||Elements, sets, functions, operations,
||Theories, systems and their components
(listed next line)
| One-model theory
||Objects, symbols, types, structures,
expressions (terms, formulas)...
||Points, staight lines, circles...
The notions of a one-model theory T1, normally
interpreted in [T,M], classify the components of T
(«type», «symbol», «formula»...), and those of M («object»,
and tools to interpret T there). But the same notions (even if from
a different version of one-model theory) can be interpreted in
[T1, [T,M]], by putting the prefix meta- on them.
By its notion of «object», one-model theory distinguishes the
objects of T in M among its own objects in [T,M],
that are the meta-objects. The above rule of use of the meta prefix
would let every object be a meta-object; but we will make a
vocabulary exception by only calling meta-object those which
are not objects: symbols, types (and other notions), structures,
Set theory only knows the ranges of some of its own variables, seen
as objects (sets). But, seen by one-model theory, every variable of
a theory has a range among notions, which are meta-objects only.
Components of theories
Once chosen a logical framework, the content of a theory (or its foundation,
i.e. its initial content, describing the form of its intended
models), consists in a choice of 3 successive lists of components,
where those in each list are used to build those of the next list:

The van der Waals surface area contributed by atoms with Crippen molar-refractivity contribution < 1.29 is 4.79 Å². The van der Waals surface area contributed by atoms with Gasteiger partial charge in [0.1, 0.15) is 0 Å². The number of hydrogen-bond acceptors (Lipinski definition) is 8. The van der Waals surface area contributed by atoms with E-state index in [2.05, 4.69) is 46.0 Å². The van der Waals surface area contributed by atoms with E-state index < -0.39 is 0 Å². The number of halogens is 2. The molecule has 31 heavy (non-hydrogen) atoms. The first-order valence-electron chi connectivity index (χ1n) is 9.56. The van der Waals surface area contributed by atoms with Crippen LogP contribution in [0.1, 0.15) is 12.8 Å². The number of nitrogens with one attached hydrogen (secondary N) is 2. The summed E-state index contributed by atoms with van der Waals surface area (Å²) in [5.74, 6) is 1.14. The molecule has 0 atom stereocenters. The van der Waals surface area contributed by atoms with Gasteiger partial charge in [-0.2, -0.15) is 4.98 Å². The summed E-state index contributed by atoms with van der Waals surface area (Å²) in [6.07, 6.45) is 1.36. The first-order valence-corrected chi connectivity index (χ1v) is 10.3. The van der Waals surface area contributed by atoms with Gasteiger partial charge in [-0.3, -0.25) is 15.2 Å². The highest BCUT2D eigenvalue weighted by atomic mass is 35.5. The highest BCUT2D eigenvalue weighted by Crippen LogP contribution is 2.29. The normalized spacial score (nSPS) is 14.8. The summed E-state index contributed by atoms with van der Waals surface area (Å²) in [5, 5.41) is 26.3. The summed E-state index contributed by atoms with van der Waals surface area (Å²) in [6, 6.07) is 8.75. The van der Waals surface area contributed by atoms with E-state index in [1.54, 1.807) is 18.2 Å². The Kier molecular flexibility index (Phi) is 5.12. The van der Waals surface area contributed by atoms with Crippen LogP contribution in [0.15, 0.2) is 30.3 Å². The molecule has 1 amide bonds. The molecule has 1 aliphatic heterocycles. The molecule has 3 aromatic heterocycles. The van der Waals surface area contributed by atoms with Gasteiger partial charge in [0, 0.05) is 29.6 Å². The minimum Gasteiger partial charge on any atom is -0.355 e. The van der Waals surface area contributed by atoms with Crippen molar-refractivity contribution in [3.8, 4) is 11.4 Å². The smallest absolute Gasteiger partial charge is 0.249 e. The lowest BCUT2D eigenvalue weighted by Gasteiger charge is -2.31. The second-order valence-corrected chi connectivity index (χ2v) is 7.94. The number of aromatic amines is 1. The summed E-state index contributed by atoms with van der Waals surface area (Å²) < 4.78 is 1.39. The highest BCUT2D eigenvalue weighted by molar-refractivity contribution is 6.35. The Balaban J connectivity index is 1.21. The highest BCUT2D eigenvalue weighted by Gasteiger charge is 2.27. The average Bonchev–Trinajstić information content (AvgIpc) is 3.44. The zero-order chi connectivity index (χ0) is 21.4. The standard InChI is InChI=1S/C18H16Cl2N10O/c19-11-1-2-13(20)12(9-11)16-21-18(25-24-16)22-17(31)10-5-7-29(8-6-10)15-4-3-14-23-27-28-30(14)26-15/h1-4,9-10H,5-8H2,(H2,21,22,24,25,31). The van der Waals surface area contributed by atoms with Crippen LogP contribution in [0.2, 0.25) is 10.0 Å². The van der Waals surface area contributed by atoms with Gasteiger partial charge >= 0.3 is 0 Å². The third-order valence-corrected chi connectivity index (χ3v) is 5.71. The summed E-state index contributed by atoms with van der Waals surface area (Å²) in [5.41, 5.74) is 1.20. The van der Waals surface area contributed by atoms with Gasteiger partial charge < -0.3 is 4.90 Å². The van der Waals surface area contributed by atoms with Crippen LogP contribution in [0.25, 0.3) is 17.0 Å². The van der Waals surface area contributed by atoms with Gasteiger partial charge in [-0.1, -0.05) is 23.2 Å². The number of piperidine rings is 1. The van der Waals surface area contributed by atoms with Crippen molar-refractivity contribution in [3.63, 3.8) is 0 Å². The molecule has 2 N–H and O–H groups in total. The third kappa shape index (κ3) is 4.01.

- A list of abstract types to serve as the names of types;
- A language (vocabulary): list of structure
symbols, names of structures relating objects to form systems (see 1.4).
- A list of axioms (among ground formulas of the
theory, see 1.5.).
Any generic theory (and its model, if considered) can be inserted
(translated) into set theory by converting its components into
components of set theory. Let us present both the generic method
which works for any generic theory, and the different (non-generic)
method that is usually preferred for the case of geometry.
In all cases, abstract types become fixed variables (or new constant symbols)
whose values are sets called interpreted
types (the respective ranges of variables of each type). For geometry, both
abstract types «Point» and «Straight line» become fixed
variables P and L, respectively designating the set
of all points, and the set of all straight lines.
The use of variable symbols will be left intact, taking values among some objects of set
theory (but not all).
While some objects of geometry, such as straight lines, are usually interpreted as
sets (of points), the generic method only uses pure elements as objects (or we may be ambiguous by calling them elements even if they are not pure).
The generic method will also convert structure symbols into fixed variables.
The interpretations of types and structure symbols (their values as fixed variables)
will determine the model, as they are its main components. The model,
which thus varies with these variables, is itself an object of set theory. This
integrates all theories we need as parts of the same set theory, while
gathering all their models inside a common model of set theory. This is
why models of set theory will be called universes.
FR : 1.3. Forme des
théories: notions, objets, méta-objets